Know when to use open- or closed-loop control

Open-loop controls and closed-loop controls each have unique situations where they are needed and the operator needs to know the setting and the situation before deciding on which one to use.
By Lee Payne August 17, 2017

Control operations can be either closed loop or open loop. The key difference between the two is feedback. An open-loop control system (also known as a non-feedback system) acts completely on the basis of input; the output has no effect on the control action. A closed-loop control system looks at the current output and alters it to the desired condition; also known as a feedback system. The control action in these systems is based on the output. Each control type has its advantages and is best suited to particular types of control operations. Closed-loop control is better for automated settings while open-loop controls require some human intervention.

As control requires measurement, either direct or inferred, closed-loop control is the better choice when:

  • Measurement is feasible.
  • The process has a degree of predictability, i.e., a known approximate response to an input control or controls.
  • An output varies from a desired outcome and is not "set and forget."

Before a closed-loop control system can be designed or tuned, all parts must be in good working order. That means sticking valves, gear backlash, and erratic sensors must be fixed. When possible, dead times, such as transportation lag, should also be minimized, and shorter pipes are therefore a plus.

While closed-loop control systems may be expensive, they are often less expensive than using human controllers because they have to continuously adjust set points.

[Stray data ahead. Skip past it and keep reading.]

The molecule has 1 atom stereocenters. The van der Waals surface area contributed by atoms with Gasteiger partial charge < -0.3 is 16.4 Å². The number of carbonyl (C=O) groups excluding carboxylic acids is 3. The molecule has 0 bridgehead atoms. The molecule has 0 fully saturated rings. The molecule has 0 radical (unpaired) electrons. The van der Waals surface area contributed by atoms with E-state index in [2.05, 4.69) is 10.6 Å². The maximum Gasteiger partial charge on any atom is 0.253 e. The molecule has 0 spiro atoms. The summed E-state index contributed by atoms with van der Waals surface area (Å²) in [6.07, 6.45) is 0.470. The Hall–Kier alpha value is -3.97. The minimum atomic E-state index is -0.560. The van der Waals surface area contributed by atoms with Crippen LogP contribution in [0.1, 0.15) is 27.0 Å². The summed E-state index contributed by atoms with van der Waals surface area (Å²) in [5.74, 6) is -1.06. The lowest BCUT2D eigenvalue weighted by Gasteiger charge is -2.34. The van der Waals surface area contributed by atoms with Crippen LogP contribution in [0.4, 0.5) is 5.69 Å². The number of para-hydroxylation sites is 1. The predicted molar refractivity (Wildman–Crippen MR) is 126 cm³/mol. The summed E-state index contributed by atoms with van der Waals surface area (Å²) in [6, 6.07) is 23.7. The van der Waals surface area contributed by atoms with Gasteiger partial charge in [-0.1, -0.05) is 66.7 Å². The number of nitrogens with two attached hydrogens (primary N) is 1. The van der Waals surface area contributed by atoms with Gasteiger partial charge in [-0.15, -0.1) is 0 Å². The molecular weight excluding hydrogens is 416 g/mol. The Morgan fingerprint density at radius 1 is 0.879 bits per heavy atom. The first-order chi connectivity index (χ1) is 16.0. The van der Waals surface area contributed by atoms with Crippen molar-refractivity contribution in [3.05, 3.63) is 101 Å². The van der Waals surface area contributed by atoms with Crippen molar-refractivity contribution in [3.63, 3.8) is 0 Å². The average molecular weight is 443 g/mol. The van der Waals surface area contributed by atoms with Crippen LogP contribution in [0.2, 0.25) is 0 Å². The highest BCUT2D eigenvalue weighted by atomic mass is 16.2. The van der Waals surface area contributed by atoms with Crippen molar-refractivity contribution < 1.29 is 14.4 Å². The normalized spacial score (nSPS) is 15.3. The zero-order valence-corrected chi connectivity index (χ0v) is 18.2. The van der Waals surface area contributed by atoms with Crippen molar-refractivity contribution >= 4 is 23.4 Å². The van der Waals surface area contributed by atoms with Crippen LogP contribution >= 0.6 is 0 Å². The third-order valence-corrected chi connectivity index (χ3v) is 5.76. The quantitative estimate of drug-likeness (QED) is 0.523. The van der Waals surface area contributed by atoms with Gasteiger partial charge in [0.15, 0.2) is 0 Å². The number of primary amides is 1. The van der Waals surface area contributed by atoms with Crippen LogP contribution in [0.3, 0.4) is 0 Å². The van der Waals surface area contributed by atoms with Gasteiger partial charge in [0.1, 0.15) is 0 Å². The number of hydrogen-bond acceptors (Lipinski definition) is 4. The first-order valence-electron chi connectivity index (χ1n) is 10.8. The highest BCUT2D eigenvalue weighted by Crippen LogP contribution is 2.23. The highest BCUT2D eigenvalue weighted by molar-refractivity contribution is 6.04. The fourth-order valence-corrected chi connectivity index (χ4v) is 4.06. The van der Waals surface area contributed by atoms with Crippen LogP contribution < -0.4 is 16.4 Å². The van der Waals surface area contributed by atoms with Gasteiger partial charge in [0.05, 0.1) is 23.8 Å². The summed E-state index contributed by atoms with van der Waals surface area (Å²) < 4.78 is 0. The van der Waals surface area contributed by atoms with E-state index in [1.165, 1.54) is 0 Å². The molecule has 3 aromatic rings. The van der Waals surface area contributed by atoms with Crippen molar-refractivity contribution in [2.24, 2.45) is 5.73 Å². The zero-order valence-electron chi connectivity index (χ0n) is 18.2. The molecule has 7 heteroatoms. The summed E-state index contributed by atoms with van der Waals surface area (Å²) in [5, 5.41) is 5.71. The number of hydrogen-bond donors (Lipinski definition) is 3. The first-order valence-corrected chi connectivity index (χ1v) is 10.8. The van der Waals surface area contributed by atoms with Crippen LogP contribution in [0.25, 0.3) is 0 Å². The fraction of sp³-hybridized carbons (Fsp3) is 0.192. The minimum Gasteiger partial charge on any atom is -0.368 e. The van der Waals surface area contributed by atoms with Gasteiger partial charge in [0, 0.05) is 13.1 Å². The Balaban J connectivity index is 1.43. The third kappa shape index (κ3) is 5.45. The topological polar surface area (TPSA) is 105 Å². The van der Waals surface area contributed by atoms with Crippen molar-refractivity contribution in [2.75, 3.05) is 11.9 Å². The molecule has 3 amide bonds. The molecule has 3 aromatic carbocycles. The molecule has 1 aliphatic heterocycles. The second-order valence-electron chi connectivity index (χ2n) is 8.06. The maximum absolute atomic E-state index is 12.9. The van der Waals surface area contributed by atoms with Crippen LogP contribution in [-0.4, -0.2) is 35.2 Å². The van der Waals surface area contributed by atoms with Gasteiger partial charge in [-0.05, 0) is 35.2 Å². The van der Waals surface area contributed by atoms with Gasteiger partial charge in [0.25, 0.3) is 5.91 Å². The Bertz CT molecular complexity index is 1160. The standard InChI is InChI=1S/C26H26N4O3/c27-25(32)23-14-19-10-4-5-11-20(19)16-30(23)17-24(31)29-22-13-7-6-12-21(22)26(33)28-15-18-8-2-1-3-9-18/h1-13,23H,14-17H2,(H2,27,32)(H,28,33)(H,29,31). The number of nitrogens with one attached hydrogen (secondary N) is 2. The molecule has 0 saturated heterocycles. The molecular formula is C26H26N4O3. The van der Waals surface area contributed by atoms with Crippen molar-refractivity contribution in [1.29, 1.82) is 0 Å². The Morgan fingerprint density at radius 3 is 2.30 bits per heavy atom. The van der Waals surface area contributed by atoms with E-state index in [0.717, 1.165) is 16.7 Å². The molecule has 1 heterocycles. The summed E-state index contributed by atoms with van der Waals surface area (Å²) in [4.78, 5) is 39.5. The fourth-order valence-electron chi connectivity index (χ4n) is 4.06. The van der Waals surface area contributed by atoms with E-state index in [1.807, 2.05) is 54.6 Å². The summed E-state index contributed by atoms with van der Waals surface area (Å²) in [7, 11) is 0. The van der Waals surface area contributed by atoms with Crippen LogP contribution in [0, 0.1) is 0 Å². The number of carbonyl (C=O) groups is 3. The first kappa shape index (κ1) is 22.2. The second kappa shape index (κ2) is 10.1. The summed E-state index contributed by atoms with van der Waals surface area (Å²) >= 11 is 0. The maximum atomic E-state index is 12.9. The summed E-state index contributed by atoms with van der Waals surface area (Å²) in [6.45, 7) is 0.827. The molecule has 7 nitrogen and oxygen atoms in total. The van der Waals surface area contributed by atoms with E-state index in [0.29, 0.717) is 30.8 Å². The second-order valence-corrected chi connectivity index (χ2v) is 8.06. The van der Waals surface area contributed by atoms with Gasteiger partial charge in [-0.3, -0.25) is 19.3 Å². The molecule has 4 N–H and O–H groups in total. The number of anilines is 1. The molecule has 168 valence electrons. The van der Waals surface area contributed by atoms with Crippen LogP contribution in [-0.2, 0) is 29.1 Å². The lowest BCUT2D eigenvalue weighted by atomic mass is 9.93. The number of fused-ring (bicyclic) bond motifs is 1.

The advantages closed-loop control offers include: 

  • A process can be kept on set point within a given accuracy.
  • Corrections to process disturbances are automated.
  • Unstable processes can be stabilized.

Open-loop control is the better choice when: 

  • Low cost is a priority; open-loop control is inexpensive.
  • An output changes rarely or not at all, for example, certain cooling pumps.
  • No quantitative measurement is possible, as with an inaccessible process.
  • An erratic process such as a sticking valve or erratic sensor.
  • Process disturbances are extremely rare.

To ensure the processes in an operation receive the most effective control, it is essential to examine the pros and cons of closed- vs. open-loop control for each particular situation.

Lee Payne is founder and president, Dataforth Corp. Edited by Chris Vavra, production editor, Control Engineering, CFE Media, cvavra@cfemedia.com.

MORE ADVICE

Key Concepts 

  • Feedback is the key difference between open- and closed-loop controls.
  • Closed-loop control advantages include automatic corrections to process disturbances and they can be kept on a set point.
  • Open-loop controls are useful for situations where output rarely changes and the process is erratic.

Consider this

What other situations and settings are beneficial for open- or closed-loop control and why?